Sunday, August 29, 2010

Back from a short hiatus with Frank Herbert

Due to various happenings in my personal life, I have not posted for almost a week and a half. I hope to keep such long stretches without posting to a minimum, but sometimes the personal and professional life intrudes to an unhappy extent. What must be done must be done.

Some of you will have read Frank Herbert's exceptional Dune books. Now, I know you're wondering what the deuce Frank Herbert has to do with a blog on the philosophy of science. Well, I think Mr. Herbert had to have been a student of science himself, at least in a well-informed lay capacity. He makes occasional reference to certain scientific facts that many people are not aware of and which are not generally taught to students outside of science.

More importantly, though, Frank Herbert had a clear grasp on the vulnerabilities of knowledge to the filters through which people necessarily obtain it. An very short story from Heretics of Dune shows this amply and is directly relevant to the topic of this blog. Here's the story:

"There was a man who sat each day looking out through a narrow vertical opening where a single board had been removed from a tall wooden fence. Each day a wild ass of the desert passed outside the fence and across the narrow opening - first the nose, then the head, the forelegs, the long brown back, the hindlegs, and lastly the tail. One day, the man leped to his feet with the light of discovery in his eyes and he shouted for all who could here him: 'It is obvious! The nose causes the tail!'"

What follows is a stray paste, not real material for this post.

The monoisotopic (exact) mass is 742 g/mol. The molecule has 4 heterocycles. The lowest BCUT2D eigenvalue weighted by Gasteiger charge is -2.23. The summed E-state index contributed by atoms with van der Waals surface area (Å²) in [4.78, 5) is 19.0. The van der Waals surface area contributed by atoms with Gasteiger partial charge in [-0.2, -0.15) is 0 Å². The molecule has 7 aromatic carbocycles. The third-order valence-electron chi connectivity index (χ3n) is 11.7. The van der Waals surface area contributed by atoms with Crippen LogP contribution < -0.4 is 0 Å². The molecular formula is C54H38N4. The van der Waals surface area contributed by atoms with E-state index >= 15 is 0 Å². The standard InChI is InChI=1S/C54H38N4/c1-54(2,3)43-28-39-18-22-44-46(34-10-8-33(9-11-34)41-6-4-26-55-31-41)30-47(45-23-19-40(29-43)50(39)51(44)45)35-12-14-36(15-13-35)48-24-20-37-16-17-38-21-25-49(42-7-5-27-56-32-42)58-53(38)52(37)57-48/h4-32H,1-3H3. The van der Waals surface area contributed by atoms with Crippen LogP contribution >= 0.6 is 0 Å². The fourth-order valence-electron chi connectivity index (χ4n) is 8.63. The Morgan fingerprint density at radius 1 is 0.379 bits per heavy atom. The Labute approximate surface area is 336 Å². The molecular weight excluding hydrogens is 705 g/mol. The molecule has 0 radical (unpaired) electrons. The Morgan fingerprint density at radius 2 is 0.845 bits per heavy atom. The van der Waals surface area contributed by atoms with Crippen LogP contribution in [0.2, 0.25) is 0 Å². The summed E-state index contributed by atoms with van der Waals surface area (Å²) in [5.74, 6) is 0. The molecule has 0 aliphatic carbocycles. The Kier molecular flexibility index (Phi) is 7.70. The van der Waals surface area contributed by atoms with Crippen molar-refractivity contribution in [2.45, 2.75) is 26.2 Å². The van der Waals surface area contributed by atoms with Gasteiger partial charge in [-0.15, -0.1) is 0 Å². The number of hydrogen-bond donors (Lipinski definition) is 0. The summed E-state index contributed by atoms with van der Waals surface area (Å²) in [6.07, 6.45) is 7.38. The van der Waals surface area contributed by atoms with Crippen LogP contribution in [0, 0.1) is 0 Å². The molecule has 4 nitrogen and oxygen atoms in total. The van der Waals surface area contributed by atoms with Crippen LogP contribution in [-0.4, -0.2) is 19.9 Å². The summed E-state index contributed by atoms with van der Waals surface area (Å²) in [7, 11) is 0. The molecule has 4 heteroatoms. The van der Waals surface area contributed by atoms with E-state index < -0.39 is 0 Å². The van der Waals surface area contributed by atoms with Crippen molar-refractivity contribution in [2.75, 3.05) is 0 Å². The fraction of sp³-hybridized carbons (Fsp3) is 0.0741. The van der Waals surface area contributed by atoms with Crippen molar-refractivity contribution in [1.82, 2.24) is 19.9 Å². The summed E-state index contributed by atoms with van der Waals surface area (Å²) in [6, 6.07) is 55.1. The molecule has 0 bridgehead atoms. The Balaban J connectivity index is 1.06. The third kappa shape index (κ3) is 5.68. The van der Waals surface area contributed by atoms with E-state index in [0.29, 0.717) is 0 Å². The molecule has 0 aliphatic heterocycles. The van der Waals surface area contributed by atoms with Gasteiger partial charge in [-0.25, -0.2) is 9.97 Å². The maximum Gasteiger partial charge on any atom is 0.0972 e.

To anyone familiar with the concept of a donkey, this story is ridiculous. Others have expressed this idea with other parables and examples, but the point remains - what we can learn from science depends on the filters through which we view the results of an experiment. Imagine how the view of the donkey would change if the fence were built differently and it was, instead, a horizontal slit through which the man viewed the donkey. What conclusions might he come to? Would the same constraints on the interpretation of the data apply?

In the story, the man makes several errors of judgment in evaluating the experimental outcome. The question for us is how many of those same errors we might make because we do not understand how our filters affect our interpretations. This question is really the key question behind this blog. This blog is about exploring what we can already infer from the scientific conclusions made thus far and about seeing and removing the filters that have been and are still being applied to the results of scientific experiments.

What orthodoxies trap us in the past? What long-held views prevent new ideas from getting their due? What filters of which we are not conscious prevent us from seeing the bigger picture? That, dear readers, is what this blog is all about. It is about boldly seeking those filters and equally boldly destroying them. I hope you will stay along for the ride.

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